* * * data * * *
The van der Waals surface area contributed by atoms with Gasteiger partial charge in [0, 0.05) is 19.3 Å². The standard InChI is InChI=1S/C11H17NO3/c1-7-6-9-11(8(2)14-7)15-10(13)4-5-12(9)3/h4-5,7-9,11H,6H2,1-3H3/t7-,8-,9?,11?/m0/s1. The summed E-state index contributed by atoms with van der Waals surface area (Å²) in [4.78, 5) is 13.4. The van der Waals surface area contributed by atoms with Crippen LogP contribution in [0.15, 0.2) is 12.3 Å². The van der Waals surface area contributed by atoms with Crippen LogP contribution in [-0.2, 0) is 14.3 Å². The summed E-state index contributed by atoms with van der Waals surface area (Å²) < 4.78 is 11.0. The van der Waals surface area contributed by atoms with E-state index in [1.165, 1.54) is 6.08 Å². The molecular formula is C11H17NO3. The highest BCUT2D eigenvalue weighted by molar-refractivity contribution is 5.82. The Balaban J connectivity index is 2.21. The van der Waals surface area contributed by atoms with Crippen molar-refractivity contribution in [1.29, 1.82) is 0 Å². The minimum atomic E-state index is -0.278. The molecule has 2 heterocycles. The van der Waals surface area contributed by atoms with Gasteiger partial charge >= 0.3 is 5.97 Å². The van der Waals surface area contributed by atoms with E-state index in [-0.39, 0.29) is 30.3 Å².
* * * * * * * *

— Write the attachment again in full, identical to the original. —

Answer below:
The van der Waals surface area contributed by atoms with Gasteiger partial charge in [0, 0.05) is 19.3 Å². The standard InChI is InChI=1S/C11H17NO3/c1-7-6-9-11(8(2)14-7)15-10(13)4-5-12(9)3/h4-5,7-9,11H,6H2,1-3H3/t7-,8-,9?,11?/m0/s1. The summed E-state index contributed by atoms with van der Waals surface area (Å²) in [4.78, 5) is 13.4. The van der Waals surface area contributed by atoms with Crippen LogP contribution in [0.15, 0.2) is 12.3 Å². The van der Waals surface area contributed by atoms with Crippen LogP contribution in [-0.2, 0) is 14.3 Å². The summed E-state index contributed by atoms with van der Waals surface area (Å²) < 4.78 is 11.0. The van der Waals surface area contributed by atoms with E-state index in [1.165, 1.54) is 6.08 Å². The molecular formula is C11H17NO3. The highest BCUT2D eigenvalue weighted by molar-refractivity contribution is 5.82. The Balaban J connectivity index is 2.21. The van der Waals surface area contributed by atoms with Crippen molar-refractivity contribution in [1.29, 1.82) is 0 Å². The minimum atomic E-state index is -0.278. The molecule has 2 heterocycles. The van der Waals surface area contributed by atoms with Gasteiger partial charge >= 0.3 is 5.97 Å². The van der Waals surface area contributed by atoms with E-state index in [-0.39, 0.29) is 30.3 Å².